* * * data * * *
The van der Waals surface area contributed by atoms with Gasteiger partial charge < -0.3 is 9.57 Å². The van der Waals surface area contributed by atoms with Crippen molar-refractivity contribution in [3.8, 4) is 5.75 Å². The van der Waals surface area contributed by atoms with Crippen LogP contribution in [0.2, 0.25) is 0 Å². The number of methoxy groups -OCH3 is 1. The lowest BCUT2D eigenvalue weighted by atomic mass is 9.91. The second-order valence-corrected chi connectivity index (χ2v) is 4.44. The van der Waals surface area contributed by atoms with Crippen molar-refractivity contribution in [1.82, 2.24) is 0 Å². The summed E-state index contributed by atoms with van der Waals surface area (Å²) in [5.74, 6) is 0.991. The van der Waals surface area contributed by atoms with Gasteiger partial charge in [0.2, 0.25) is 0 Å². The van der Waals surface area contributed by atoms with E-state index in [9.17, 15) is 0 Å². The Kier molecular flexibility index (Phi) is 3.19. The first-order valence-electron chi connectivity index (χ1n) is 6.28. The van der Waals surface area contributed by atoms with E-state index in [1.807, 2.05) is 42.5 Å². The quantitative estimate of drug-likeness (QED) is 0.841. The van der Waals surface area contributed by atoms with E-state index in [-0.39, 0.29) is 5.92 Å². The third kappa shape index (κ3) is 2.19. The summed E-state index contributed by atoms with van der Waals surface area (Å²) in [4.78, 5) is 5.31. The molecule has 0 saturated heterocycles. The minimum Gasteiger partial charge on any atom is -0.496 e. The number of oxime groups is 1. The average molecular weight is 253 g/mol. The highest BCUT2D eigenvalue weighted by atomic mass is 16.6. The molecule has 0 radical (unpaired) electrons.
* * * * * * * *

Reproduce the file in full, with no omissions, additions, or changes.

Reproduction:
The van der Waals surface area contributed by atoms with Gasteiger partial charge < -0.3 is 9.57 Å². The van der Waals surface area contributed by atoms with Crippen molar-refractivity contribution in [3.8, 4) is 5.75 Å². The van der Waals surface area contributed by atoms with Crippen LogP contribution in [0.2, 0.25) is 0 Å². The number of methoxy groups -OCH3 is 1. The lowest BCUT2D eigenvalue weighted by atomic mass is 9.91. The second-order valence-corrected chi connectivity index (χ2v) is 4.44. The van der Waals surface area contributed by atoms with Crippen molar-refractivity contribution in [1.82, 2.24) is 0 Å². The summed E-state index contributed by atoms with van der Waals surface area (Å²) in [5.74, 6) is 0.991. The van der Waals surface area contributed by atoms with Gasteiger partial charge in [0.2, 0.25) is 0 Å². The van der Waals surface area contributed by atoms with E-state index in [9.17, 15) is 0 Å². The Kier molecular flexibility index (Phi) is 3.19. The first-order valence-electron chi connectivity index (χ1n) is 6.28. The van der Waals surface area contributed by atoms with E-state index in [1.807, 2.05) is 42.5 Å². The quantitative estimate of drug-likeness (QED) is 0.841. The van der Waals surface area contributed by atoms with E-state index in [-0.39, 0.29) is 5.92 Å². The third kappa shape index (κ3) is 2.19. The summed E-state index contributed by atoms with van der Waals surface area (Å²) in [4.78, 5) is 5.31. The molecule has 0 saturated heterocycles. The minimum Gasteiger partial charge on any atom is -0.496 e. The number of oxime groups is 1. The average molecular weight is 253 g/mol. The highest BCUT2D eigenvalue weighted by atomic mass is 16.6. The molecule has 0 radical (unpaired) electrons.